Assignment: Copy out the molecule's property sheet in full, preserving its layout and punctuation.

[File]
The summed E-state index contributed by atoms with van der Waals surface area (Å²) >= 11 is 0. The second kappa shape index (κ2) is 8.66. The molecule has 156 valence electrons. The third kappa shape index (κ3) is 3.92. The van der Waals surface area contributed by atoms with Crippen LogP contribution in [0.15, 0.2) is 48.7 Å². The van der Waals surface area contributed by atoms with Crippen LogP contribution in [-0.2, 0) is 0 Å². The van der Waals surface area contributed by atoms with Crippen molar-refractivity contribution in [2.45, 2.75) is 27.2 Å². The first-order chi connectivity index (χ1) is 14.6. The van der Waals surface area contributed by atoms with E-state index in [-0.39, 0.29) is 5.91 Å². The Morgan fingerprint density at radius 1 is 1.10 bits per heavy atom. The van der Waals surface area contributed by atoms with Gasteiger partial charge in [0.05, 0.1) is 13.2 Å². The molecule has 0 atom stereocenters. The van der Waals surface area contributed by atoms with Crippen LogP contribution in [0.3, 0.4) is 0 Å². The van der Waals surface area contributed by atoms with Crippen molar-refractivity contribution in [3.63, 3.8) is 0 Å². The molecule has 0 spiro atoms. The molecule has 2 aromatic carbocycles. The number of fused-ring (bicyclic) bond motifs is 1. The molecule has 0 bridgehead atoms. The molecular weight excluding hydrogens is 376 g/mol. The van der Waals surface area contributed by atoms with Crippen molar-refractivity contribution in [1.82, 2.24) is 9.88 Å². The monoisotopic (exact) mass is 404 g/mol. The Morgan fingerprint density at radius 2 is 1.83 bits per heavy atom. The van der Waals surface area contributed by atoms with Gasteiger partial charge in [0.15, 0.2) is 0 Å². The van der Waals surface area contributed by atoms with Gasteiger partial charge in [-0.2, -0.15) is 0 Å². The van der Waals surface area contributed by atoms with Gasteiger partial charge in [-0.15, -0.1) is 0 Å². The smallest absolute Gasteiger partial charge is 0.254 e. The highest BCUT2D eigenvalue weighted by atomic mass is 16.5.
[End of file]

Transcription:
The summed E-state index contributed by atoms with van der Waals surface area (Å²) >= 11 is 0. The second kappa shape index (κ2) is 8.66. The molecule has 156 valence electrons. The third kappa shape index (κ3) is 3.92. The van der Waals surface area contributed by atoms with Crippen LogP contribution in [0.15, 0.2) is 48.7 Å². The van der Waals surface area contributed by atoms with Crippen LogP contribution in [-0.2, 0) is 0 Å². The van der Waals surface area contributed by atoms with Crippen molar-refractivity contribution in [2.45, 2.75) is 27.2 Å². The first-order chi connectivity index (χ1) is 14.6. The van der Waals surface area contributed by atoms with E-state index in [-0.39, 0.29) is 5.91 Å². The Morgan fingerprint density at radius 1 is 1.10 bits per heavy atom. The van der Waals surface area contributed by atoms with Gasteiger partial charge in [0.05, 0.1) is 13.2 Å². The molecule has 0 atom stereocenters. The van der Waals surface area contributed by atoms with Crippen LogP contribution in [0.3, 0.4) is 0 Å². The van der Waals surface area contributed by atoms with Crippen molar-refractivity contribution in [3.63, 3.8) is 0 Å². The molecule has 0 spiro atoms. The molecule has 2 aromatic carbocycles. The number of fused-ring (bicyclic) bond motifs is 1. The molecule has 0 bridgehead atoms. The molecular weight excluding hydrogens is 376 g/mol. The van der Waals surface area contributed by atoms with Crippen molar-refractivity contribution in [1.82, 2.24) is 9.88 Å². The monoisotopic (exact) mass is 404 g/mol. The Morgan fingerprint density at radius 2 is 1.83 bits per heavy atom. The van der Waals surface area contributed by atoms with Gasteiger partial charge in [0.15, 0.2) is 0 Å². The van der Waals surface area contributed by atoms with Gasteiger partial charge in [-0.2, -0.15) is 0 Å². The van der Waals surface area contributed by atoms with Gasteiger partial charge in [-0.15, -0.1) is 0 Å². The smallest absolute Gasteiger partial charge is 0.254 e. The highest BCUT2D eigenvalue weighted by atomic mass is 16.5.